There are many interesting features for visitors to see in this bright and cheerful Alentejo town situated close to the River Guadiana. This is a region of undulating hills, planted with extensive olive-groves and producing some excellent wines.
The town”s conquest from the Moors by the brothers Pedro and Álvaro Rodrigues in 1166 is closely linked to the colourful legend of the Moorish maiden Salúquia, evoked by the old tower that can still be seen close to the Jardim Dr. Santiago. It was D. Dinis (1279-1325) who rebuilt Moura”s fortifications and gave the town its first charter in 1295. D. Manuel I (1495-1521) granted the town a new charter and ordered the Castle to be rebuilt under the supervision of the master builder Francisco de Arruda.
Any stroll through the town must surely include a visit to the Mouraria, one of the largest and best preserved Moorish quarters in the whole country, displaying all the typical characteristics of Arab residential areas.
In Rua da Muralha Nova, on the edge of this quarter, visitors can see a section of the walls of the castle built in the late 17th century. Another essential item to be included in a tour of the town is the Arab Museum. This has been built around a well that dates from the time of the Moorish occupation and is in an excellent state of preservation. Above the building that was once the Town Hall but now houses the Municipal Library, there rises the impressive Torre da Taipa, also from the Arab period.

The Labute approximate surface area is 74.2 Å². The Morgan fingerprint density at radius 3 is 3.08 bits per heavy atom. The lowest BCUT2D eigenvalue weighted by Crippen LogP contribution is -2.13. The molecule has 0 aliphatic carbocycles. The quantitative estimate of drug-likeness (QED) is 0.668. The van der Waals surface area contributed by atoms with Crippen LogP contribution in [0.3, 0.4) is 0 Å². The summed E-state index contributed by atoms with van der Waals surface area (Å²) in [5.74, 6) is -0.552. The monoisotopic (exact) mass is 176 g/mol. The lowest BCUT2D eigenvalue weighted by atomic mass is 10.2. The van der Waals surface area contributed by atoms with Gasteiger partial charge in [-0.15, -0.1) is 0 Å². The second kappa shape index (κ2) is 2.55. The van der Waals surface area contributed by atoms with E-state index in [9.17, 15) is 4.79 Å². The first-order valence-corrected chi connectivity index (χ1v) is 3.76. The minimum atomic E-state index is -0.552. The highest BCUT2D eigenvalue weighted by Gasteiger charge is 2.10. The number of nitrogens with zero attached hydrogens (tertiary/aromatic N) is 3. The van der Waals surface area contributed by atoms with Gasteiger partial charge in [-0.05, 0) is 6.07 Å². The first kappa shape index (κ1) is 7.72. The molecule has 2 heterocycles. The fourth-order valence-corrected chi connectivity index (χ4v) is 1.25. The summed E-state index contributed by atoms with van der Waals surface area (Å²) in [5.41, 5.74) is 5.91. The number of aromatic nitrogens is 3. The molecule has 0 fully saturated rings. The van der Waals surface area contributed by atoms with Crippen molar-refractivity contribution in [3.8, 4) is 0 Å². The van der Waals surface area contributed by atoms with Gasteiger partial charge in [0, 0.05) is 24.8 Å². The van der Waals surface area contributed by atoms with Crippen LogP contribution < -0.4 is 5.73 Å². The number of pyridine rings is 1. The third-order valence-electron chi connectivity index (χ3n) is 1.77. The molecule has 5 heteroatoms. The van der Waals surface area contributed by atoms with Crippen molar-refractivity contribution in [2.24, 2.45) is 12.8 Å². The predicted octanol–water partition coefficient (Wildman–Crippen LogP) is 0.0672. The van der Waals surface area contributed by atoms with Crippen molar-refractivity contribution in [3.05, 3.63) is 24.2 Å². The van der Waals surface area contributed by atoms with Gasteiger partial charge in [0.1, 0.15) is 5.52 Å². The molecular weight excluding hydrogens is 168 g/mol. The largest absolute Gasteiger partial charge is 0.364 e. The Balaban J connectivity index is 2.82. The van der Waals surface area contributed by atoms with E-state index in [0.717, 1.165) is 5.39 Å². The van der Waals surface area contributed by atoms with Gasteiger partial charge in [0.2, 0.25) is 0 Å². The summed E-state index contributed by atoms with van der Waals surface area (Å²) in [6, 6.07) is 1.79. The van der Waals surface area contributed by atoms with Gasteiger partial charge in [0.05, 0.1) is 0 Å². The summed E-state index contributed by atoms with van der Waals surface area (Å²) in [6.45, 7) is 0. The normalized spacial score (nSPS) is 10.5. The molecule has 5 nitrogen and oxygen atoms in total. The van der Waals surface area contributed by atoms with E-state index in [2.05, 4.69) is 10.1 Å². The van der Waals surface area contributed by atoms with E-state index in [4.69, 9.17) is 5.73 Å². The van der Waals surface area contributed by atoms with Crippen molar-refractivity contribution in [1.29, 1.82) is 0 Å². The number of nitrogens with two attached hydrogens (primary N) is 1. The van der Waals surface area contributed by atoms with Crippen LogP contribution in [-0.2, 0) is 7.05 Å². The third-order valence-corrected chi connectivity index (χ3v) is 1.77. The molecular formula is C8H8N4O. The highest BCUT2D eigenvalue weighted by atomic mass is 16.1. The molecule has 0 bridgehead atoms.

As you stroll through the streets of Moura, observe the thick chimneys following the vertical lines of the house walls, a typical feature of Alentejo architecture. You will also find some delightful churches: the parish church dedicated to São João Baptista and the churches of Carmo and São Francisco are worthy of greater attention.
Moura also contains a unique example of early 17th-century military architecture, known as the Edifício dos Quartéis. This row of buildings once included a group of south-facing and north-facing barracks. At one of the ends is the chapel of Senhor Jesus dos Quartéis.
Roughly 3 kilometres from the town, there is a picturesque military watchtower known as Atalaia Magra, standing atop an isolated hill.
The legend of the Moorish maiden Salúquia
The legend of the moorish maiden Salúquia dates back to the time that the region of Moura was in the hands of the Moors, whilst the Christian kings of the Iberian Peninsula, most notably D. Afonso Henriques, the first king of Portugal, were doing all they could to reconquer the region for Christianity.
Salúquia, the daughter of the Muslim governor Abu Hassan, was engaged to be married to the young commander of the castle. Standing atop one of the towers, Salúquia awaited the arrival of her betrothed, who had set forth to fight the Portuguese. However, the Christian forces, who were advancing upon the town and preparing to conquer it, had already ambushed the young Moor and killed him, along with his companions. They then put on their enemy”s clothes and tricked those inside the castle into opening the doors and letting them in.
On realising that she had been deceived, the beautiful maiden Salúquia preferred to die than to become the slave and prisoner of the Christians and threw herself from the tower. This legend is said to explain the origin of the town”s name: Moura (meaning Moorish maiden).